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A huge new technology marketplace emerging

Mary Scott Nabers / October 28, 2015

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A huge new technology marketplace emerging

There’s an overlooked marketplace – one that is huge and growing at breakneck speed. Its size was calculated at $13.2 billion in 2014 and it is projected to reach nearly $20.5 billion by 2020. What is it? It’s the global marketplace for environmental sensing and monitoring technology.

The good news: Large-scale E is inherently based in public-private collaborations. That means that government officials are reaching out to private-sector firms. It is also one of the highest priorities for public agencies, states and cities. That means that the growth potential is huge. All this translates into all types of opportunities for companies engaged in the development, distribution and servicing of environmental monitoring products and data analysis.

Environmental sensing is an industry sector that is not yet understood by the masses. That’s because the concept is relatively new – at least the aggressive pursuit of such monitoring is rather new. But, as public officials receive encouragement and often mandates to follow rigid sustainability guidelines, monitoring the environment will be a very high priority.

Environmental sensing technology uses various types of small sensors that interact with software networks to track and record data on a myriad of changes that take place continually. To get a little more technical, contaminants such as metals, volatile organic compounds, biological contaminants and radioisotopes must be continually monitored because of the significant impact they have on the environment.

Sensors come in literally thousands of sizes, shapes and types. And, there are many types of applications that can be used to monitor water supplies, vehicular emissions, combustion of fossil fuels, agricultural run-off, the disposal of industrial and mine waste, ocean spills, weather patterns, climate change and seismic events. Some applications continually search for intentionally placed chemicals and/or biohazards that could be linked to terrorist activity. Satellites use environmental sensors to gather large-scale, comprehensive data, and the Internet is used to provide broad access throughout the globe.

The growth of this marketplace is fueled and impacted positively or negatively by many things, but governments worldwide have ramped up initiatives and funding for environmental sensing services. Public officials in every jurisdiction work to prevent and control pollution of air, soil and water.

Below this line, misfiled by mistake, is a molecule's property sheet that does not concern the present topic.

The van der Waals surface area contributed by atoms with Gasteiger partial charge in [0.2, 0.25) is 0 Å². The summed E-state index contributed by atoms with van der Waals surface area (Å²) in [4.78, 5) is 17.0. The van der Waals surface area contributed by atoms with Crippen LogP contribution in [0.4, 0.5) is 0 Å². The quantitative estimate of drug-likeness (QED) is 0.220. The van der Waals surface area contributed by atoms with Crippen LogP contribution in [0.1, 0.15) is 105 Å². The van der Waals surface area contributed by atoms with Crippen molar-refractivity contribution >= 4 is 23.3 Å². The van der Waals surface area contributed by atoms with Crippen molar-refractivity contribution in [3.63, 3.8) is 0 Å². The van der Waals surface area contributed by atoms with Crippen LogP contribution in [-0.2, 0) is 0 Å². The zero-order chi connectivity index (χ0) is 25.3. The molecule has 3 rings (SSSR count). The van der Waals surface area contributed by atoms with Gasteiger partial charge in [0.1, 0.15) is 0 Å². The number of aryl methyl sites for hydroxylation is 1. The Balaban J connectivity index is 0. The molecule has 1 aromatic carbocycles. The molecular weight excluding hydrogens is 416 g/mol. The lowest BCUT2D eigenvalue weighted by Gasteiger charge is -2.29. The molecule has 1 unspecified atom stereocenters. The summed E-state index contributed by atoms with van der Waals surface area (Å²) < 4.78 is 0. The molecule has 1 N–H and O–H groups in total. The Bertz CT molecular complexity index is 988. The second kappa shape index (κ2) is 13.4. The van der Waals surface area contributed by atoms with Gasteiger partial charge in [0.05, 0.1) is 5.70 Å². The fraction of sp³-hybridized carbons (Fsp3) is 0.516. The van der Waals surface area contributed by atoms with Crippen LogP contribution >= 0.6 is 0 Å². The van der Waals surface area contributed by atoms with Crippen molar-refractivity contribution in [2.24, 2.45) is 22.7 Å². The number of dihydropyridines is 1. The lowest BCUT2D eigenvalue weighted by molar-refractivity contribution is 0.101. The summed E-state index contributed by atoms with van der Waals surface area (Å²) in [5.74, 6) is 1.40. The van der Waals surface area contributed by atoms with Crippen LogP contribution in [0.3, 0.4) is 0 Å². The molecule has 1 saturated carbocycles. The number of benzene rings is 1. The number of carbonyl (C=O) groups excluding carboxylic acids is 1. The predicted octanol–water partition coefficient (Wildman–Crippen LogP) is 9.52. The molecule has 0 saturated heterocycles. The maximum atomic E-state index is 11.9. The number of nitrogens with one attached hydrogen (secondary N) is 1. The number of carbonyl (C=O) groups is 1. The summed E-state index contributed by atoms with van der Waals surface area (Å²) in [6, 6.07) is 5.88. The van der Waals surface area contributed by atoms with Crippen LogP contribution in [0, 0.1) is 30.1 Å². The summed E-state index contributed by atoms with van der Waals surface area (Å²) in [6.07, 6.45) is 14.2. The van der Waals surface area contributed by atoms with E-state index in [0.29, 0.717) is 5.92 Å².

Three trends dominate the environmental sensing and monitoring sectors:

  • Miniaturization, which is lowering material costs and energy requirements;
  • Improved specificity of sensor detection, allowing lower threshold levels of detection and finer resolution in sensing chemicals; and
  • The explosion in the number, extent and capacity of environmental sensor and monitoring networks. In the U.S. alone, government is spending nearly $500 million a year on maintenance and operation of networks.

Pollution control and weather monitoring efforts currently total about $250 billion in economic activity in the U.S. Where once large, stationary, expensive sensors were required, monitoring today can be done with much smaller and less costly equipment. That has allowed the services to become feasible for cities, counties and states. It also has spurred the growth of small businesses that offer sensors, services and data analysis. Companies are even developing wearable pollution monitors to ensure that worker safety is maintained.

The initiatives are almost mind-boggling. UCLA’s Center for Embedded Networked Sensing (CENS) is a major research enterprise that focuses on developing and applying wireless sensing systems to critical scientific and societal pursuits. In the same way the Internet transformed our ability to communicate, the decreasing size and cost of computing components is setting the stage for a major shift in detection, processing and communication technology.

The Environmental Protection Agency (EPA) fully supports even more rigid mandates and that encourages the development of even small, portable, low-cost devices. As more competition evolves, collaborations between public and private partners proliferate as well. A state-funded initiative in Utah recently involved a university, private-sector transportation firms and the media. The objective was to capture data on ozone and greenhouse gases in the Wasatch mountain range.

Such opportunities are abundant and the successful ones are often small pilot projects that expand quickly. The companies that will profit from this multi-billion-dollar industry are those that proactively approach government, armed with innovative, cost-effective solutions and a viable means to implement them.

This is a marketplace that should not be overlooked.

Mary Scott NabersMary Scott Nabers is president and CEO of Strategic Partnerships Inc., an Austin-based business development company specializing in government contracting and procurement consulting throughout the U.S. and author of Collaboration NationContact Mary at mnabers@spartnerships.com or visit www.collaborationnationbook.com.

 

 

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